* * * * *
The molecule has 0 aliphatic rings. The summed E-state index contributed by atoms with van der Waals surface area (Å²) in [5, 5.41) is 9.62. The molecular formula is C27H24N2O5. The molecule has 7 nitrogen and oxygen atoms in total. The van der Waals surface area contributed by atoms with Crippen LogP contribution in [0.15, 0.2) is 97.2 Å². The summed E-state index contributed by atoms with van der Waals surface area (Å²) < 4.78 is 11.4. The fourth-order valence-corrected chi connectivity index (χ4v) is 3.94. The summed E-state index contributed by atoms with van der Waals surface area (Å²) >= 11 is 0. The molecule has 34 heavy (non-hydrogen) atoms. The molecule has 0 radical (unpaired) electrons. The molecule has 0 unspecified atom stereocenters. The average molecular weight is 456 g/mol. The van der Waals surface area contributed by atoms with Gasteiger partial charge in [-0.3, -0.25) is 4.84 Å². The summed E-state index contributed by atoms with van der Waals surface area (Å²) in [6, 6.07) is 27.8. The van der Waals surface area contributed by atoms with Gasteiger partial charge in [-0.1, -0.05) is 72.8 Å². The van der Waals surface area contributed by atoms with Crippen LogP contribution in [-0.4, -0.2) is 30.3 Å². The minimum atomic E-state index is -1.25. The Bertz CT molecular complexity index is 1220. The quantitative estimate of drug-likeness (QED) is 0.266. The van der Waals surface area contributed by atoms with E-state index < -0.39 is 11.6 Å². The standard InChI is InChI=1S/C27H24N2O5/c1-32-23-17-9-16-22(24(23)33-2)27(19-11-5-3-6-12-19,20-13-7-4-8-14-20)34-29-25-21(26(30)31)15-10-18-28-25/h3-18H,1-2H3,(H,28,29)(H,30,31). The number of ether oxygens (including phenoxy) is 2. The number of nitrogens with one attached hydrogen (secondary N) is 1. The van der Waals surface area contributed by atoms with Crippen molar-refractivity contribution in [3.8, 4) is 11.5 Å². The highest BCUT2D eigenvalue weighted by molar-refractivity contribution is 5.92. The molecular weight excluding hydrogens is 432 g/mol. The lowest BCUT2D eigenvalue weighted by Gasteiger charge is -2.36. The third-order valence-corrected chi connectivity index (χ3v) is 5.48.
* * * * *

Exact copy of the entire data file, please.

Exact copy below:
The molecule has 0 aliphatic rings. The summed E-state index contributed by atoms with van der Waals surface area (Å²) in [5, 5.41) is 9.62. The molecular formula is C27H24N2O5. The molecule has 7 nitrogen and oxygen atoms in total. The van der Waals surface area contributed by atoms with Crippen LogP contribution in [0.15, 0.2) is 97.2 Å². The summed E-state index contributed by atoms with van der Waals surface area (Å²) < 4.78 is 11.4. The fourth-order valence-corrected chi connectivity index (χ4v) is 3.94. The summed E-state index contributed by atoms with van der Waals surface area (Å²) >= 11 is 0. The molecule has 34 heavy (non-hydrogen) atoms. The molecule has 0 radical (unpaired) electrons. The molecule has 0 unspecified atom stereocenters. The average molecular weight is 456 g/mol. The van der Waals surface area contributed by atoms with Gasteiger partial charge in [-0.3, -0.25) is 4.84 Å². The summed E-state index contributed by atoms with van der Waals surface area (Å²) in [6, 6.07) is 27.8. The van der Waals surface area contributed by atoms with Gasteiger partial charge in [-0.1, -0.05) is 72.8 Å². The van der Waals surface area contributed by atoms with Crippen LogP contribution in [-0.4, -0.2) is 30.3 Å². The minimum atomic E-state index is -1.25. The Bertz CT molecular complexity index is 1220. The quantitative estimate of drug-likeness (QED) is 0.266. The van der Waals surface area contributed by atoms with E-state index < -0.39 is 11.6 Å². The standard InChI is InChI=1S/C27H24N2O5/c1-32-23-17-9-16-22(24(23)33-2)27(19-11-5-3-6-12-19,20-13-7-4-8-14-20)34-29-25-21(26(30)31)15-10-18-28-25/h3-18H,1-2H3,(H,28,29)(H,30,31). The number of ether oxygens (including phenoxy) is 2. The number of nitrogens with one attached hydrogen (secondary N) is 1. The van der Waals surface area contributed by atoms with Crippen molar-refractivity contribution in [3.8, 4) is 11.5 Å². The highest BCUT2D eigenvalue weighted by molar-refractivity contribution is 5.92. The molecular weight excluding hydrogens is 432 g/mol. The lowest BCUT2D eigenvalue weighted by Gasteiger charge is -2.36. The third-order valence-corrected chi connectivity index (χ3v) is 5.48.